This thematic series poses the question: What kinds of nature are forged through settler colonialism? A distinct form of colonization, settler colonialisms do not merely conquer people and territory—they seek to transplant and redefine. The desires, fears, messianism, violence, masculinity, sexuality, and racism that characterize settler colonialism shape how colonists imagine and interact with the environments and people they encounter—generating contradictions that colonizers and the colonized are forced to contend with. Settlers (variously defined for the purposes of this series) introduce and remove plants and animals for agricultural production or biological control, while nostalgically transforming their new environments to mimic their homeland. Additional species and viruses are unintentionally transmitted; free from predators, competitors, or immunities, they proliferate. Articulating with this work of landscape modification, settler colonialisms fashion borderlands through their concept of “the frontier,” generating novel identity categories that are negotiated, rejected, or reconfigured by colonized people and their descendants. These borderlands and the areas “beyond” them can manifest as spaces of abjection and exception—open to genocide and ecocide—but also of capitalist or imperial fantasy.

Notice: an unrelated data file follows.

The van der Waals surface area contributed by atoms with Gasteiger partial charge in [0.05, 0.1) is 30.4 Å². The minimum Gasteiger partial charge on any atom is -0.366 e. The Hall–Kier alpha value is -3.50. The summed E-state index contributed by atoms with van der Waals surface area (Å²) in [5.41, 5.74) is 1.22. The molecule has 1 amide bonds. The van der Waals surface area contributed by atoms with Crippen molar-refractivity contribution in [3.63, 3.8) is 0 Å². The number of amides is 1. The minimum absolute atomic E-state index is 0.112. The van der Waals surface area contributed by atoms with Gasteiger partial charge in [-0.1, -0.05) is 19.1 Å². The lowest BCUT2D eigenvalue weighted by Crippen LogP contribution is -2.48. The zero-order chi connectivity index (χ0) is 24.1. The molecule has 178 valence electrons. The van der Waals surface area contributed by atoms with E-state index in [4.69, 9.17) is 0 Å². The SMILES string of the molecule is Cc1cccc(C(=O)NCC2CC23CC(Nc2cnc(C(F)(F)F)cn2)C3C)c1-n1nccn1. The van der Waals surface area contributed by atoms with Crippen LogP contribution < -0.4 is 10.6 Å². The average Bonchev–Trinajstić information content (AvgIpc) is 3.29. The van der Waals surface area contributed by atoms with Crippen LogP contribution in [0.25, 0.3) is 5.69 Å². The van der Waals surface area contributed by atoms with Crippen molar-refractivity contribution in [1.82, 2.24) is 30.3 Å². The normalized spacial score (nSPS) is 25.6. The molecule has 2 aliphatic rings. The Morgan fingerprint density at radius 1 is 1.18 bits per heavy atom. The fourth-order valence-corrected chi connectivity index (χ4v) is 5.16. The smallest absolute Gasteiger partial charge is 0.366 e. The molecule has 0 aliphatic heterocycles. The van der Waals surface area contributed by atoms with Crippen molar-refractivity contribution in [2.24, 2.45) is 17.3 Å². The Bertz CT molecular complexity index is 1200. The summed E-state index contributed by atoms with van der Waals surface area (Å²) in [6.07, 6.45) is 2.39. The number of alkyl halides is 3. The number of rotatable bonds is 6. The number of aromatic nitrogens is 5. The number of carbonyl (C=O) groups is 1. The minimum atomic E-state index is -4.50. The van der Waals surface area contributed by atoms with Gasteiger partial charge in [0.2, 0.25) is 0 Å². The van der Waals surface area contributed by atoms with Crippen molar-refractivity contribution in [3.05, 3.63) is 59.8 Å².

The environmental legacies of settler colonialism are many. What can anthropological approaches contribute to our understanding of the environment in contexts of settler colonialism, present, past, and future? What new areas of research on settler colonialism are opened up by recent thinking on ontology, decolonization, infrastructure, affect, or the more-than-human?
The Engagement blog calls for submissions that can help sort through these and associated questions, building on existing contributions from environmental anthropology but also feminist STS, postcolonial studies, political ecology, race critical theory, and more. Posts engaging well-known sites of settler colonialism (e.g., the Americas, Australia, or Southern Africa) are welcomed, as well as less conventional ones, such as Mars, Antarctica, oceans, or the human genome. Alter-genres such as the science fiction short story or poetry are also welcome.
Three potential directions include:
- Bodies, Identities: What forms of gender or sexuality emerge in settler culture and how are these inscribed upon landscapes? How do desire and paranoia texture identity formation in relation to the environments of the frontier? In what ways do settler colonialisms inhere in bodies?
- Landscaping: What kinds of land modification—gardens, plantations, dam construction, etc.—are found in settler spaces and what do they say about colonial processes? What kinds of “frontier-work” do settler plant and animal species do?
- Blowback: What are the (un)intended environmental consequences of settler colonization? How have colonized people resisted or re-appropriated frontier theories of nature?
Submissions can take the form of ~1,500-word essays; short photo and video essays; poetry and experimental prose; and other forms in consultation with the editors. Zoe Todd (Carleton University) and Clint Carroll (University of Colorado at Boulder) will provide commentaries on the submissions. Please indicate your interest or make inquiries by email to the Engagement co-editors:
Colin Hoag: email@example.com
Theresa Miller: firstname.lastname@example.org
Chitra Venkataramani: email@example.com